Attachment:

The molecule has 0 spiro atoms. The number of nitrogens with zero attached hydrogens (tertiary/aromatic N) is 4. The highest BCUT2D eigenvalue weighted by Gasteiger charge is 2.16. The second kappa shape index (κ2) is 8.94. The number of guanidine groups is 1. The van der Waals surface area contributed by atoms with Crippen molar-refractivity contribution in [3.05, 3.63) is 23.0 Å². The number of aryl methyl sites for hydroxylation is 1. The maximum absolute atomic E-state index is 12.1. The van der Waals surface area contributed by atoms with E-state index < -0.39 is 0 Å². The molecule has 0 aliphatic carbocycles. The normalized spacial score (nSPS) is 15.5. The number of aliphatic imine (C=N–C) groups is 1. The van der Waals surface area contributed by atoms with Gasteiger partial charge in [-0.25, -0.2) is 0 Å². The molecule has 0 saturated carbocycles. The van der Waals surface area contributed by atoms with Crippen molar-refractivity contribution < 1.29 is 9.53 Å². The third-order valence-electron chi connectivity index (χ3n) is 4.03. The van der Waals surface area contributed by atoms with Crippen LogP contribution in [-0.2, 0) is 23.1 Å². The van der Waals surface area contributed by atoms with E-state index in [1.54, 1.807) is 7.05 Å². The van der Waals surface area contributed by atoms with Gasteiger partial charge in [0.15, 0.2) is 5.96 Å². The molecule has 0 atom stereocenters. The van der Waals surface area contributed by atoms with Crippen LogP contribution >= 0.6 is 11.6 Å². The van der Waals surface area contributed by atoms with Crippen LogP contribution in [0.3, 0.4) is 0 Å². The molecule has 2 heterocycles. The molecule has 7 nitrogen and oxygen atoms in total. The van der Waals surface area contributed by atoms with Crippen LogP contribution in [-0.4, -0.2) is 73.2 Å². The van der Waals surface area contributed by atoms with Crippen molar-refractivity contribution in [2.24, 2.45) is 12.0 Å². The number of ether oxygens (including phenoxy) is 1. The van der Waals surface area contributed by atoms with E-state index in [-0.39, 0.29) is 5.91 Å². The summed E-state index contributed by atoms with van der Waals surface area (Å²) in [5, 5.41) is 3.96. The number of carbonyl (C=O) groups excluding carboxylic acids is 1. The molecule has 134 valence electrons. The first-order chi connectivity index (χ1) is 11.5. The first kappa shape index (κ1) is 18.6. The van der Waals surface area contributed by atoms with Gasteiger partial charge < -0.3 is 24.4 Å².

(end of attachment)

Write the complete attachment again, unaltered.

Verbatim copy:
The molecule has 0 spiro atoms. The number of nitrogens with zero attached hydrogens (tertiary/aromatic N) is 4. The highest BCUT2D eigenvalue weighted by Gasteiger charge is 2.16. The second kappa shape index (κ2) is 8.94. The number of guanidine groups is 1. The van der Waals surface area contributed by atoms with Crippen molar-refractivity contribution in [3.05, 3.63) is 23.0 Å². The number of aryl methyl sites for hydroxylation is 1. The maximum absolute atomic E-state index is 12.1. The van der Waals surface area contributed by atoms with E-state index < -0.39 is 0 Å². The molecule has 0 aliphatic carbocycles. The normalized spacial score (nSPS) is 15.5. The number of aliphatic imine (C=N–C) groups is 1. The van der Waals surface area contributed by atoms with Gasteiger partial charge in [-0.25, -0.2) is 0 Å². The molecule has 0 saturated carbocycles. The van der Waals surface area contributed by atoms with Crippen molar-refractivity contribution < 1.29 is 9.53 Å². The third-order valence-electron chi connectivity index (χ3n) is 4.03. The van der Waals surface area contributed by atoms with Crippen LogP contribution in [-0.2, 0) is 23.1 Å². The van der Waals surface area contributed by atoms with E-state index in [1.54, 1.807) is 7.05 Å². The van der Waals surface area contributed by atoms with Gasteiger partial charge in [0.15, 0.2) is 5.96 Å². The molecule has 0 atom stereocenters. The van der Waals surface area contributed by atoms with Crippen LogP contribution >= 0.6 is 11.6 Å². The van der Waals surface area contributed by atoms with Crippen LogP contribution in [0.3, 0.4) is 0 Å². The molecule has 2 heterocycles. The molecule has 7 nitrogen and oxygen atoms in total. The van der Waals surface area contributed by atoms with Crippen LogP contribution in [-0.4, -0.2) is 73.2 Å². The van der Waals surface area contributed by atoms with Crippen molar-refractivity contribution in [2.24, 2.45) is 12.0 Å². The number of ether oxygens (including phenoxy) is 1. The van der Waals surface area contributed by atoms with E-state index in [-0.39, 0.29) is 5.91 Å². The summed E-state index contributed by atoms with van der Waals surface area (Å²) in [5, 5.41) is 3.96. The number of carbonyl (C=O) groups excluding carboxylic acids is 1. The molecule has 134 valence electrons. The first-order chi connectivity index (χ1) is 11.5. The first kappa shape index (κ1) is 18.6. The van der Waals surface area contributed by atoms with Gasteiger partial charge < -0.3 is 24.4 Å².